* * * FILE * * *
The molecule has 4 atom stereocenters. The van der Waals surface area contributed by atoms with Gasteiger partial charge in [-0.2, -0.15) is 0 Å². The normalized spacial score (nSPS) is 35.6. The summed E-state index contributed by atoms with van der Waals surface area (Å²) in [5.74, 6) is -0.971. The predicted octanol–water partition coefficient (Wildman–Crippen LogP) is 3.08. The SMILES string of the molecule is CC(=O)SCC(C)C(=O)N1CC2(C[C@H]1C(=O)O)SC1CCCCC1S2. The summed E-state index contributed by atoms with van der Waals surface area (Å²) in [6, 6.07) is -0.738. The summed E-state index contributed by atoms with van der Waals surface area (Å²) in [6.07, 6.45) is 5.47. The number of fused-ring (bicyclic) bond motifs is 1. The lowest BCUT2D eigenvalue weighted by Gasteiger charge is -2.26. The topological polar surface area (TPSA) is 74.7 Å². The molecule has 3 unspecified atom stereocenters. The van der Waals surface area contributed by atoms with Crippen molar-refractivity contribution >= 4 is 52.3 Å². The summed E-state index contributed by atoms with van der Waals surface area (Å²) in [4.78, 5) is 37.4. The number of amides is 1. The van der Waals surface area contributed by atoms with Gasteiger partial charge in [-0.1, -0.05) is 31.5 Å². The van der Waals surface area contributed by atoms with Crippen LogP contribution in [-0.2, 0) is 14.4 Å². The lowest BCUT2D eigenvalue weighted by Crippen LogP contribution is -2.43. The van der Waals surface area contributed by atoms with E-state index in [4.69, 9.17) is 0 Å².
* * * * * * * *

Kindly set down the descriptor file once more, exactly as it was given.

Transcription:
The molecule has 4 atom stereocenters. The van der Waals surface area contributed by atoms with Gasteiger partial charge in [-0.2, -0.15) is 0 Å². The normalized spacial score (nSPS) is 35.6. The summed E-state index contributed by atoms with van der Waals surface area (Å²) in [5.74, 6) is -0.971. The predicted octanol–water partition coefficient (Wildman–Crippen LogP) is 3.08. The SMILES string of the molecule is CC(=O)SCC(C)C(=O)N1CC2(C[C@H]1C(=O)O)SC1CCCCC1S2. The summed E-state index contributed by atoms with van der Waals surface area (Å²) in [6, 6.07) is -0.738. The summed E-state index contributed by atoms with van der Waals surface area (Å²) in [6.07, 6.45) is 5.47. The number of fused-ring (bicyclic) bond motifs is 1. The lowest BCUT2D eigenvalue weighted by Gasteiger charge is -2.26. The topological polar surface area (TPSA) is 74.7 Å². The molecule has 3 unspecified atom stereocenters. The van der Waals surface area contributed by atoms with Crippen molar-refractivity contribution >= 4 is 52.3 Å². The summed E-state index contributed by atoms with van der Waals surface area (Å²) in [4.78, 5) is 37.4. The number of amides is 1. The van der Waals surface area contributed by atoms with Gasteiger partial charge in [-0.1, -0.05) is 31.5 Å². The van der Waals surface area contributed by atoms with Crippen LogP contribution in [-0.2, 0) is 14.4 Å². The lowest BCUT2D eigenvalue weighted by Crippen LogP contribution is -2.43. The van der Waals surface area contributed by atoms with E-state index in [4.69, 9.17) is 0 Å².